If you suffered an injury on the job, you need to know if you qualify for Workers’ Compensation benefits in Florida. The Law Firm of Anidjar & Levine can help.
Our attorneys understand state Workers’ Compensation laws and can help you navigate the complicated claims process to get the benefits you need.
How Does Someone Qualify for Workers’ Compensation Benefits in Florida?
If you suffer an injury on the job, you report the injury within the deadline, and you follow state requirements, you may qualify for Workers’ Compensation benefits.
“You must follow all required steps in the process at the appropriate time.”
To get benefits, you must follow all required steps in the process at the appropriate time, we can help you file your claim within the strict deadlines so you do not miss out on benefits. Contact our attorneys today to discuss your claim.
How Soon Must I Report an Injury I Got on the Job?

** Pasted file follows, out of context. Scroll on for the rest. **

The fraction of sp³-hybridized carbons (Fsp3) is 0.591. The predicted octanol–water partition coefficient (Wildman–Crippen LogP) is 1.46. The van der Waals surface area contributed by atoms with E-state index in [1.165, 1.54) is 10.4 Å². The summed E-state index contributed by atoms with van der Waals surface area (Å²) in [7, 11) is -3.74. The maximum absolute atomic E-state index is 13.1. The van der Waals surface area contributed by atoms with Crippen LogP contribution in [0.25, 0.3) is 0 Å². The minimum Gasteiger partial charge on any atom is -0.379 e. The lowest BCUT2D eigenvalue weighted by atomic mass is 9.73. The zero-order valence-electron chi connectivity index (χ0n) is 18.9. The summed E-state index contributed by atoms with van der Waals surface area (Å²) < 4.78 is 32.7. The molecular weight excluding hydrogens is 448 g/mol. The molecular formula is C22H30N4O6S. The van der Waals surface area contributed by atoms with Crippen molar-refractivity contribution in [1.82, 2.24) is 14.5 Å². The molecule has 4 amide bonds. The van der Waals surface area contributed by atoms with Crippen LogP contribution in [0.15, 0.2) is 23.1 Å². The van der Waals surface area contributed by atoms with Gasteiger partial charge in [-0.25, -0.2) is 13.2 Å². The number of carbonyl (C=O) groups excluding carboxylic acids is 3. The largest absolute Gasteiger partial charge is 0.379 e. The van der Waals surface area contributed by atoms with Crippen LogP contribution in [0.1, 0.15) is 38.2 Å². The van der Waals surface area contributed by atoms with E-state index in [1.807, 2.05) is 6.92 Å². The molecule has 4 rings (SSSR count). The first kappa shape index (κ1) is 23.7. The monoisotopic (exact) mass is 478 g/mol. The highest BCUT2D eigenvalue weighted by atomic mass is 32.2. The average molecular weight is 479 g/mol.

You should file a report with your employer as soon as you realize you have a work-related illness or injury. If you do not report it within 30 days of when the incident occurred or a doctor told you that your condition was work-related, you may face a denial for benefits.
How Will I Know If My Employer Has Workers’ Compensation Coverage?
Nearly every Florida employer must carry Workers’ Compensation coverage. Under state law, you should have coverage if you work for:
- A construction industryemployer who has one or more employees;
- Any other industry employer who has four or more full- or part-time employees;
- The state or local government; or
- A farmer who has more than five regular employees or more than twelve seasonal employees who work 30 days or more.
Some employees do not have coverage under state Workers’ Compensation, but they can still collect federal benefits for work-related illnesses or injuries. You may have federal Workers’ Compensation coverage if you are a longshoreman, harborworker, an employee of a railroad, or a federal defense contractor. We will explain the federal benefits to you, let you know what to expect, and handle the claims process for you.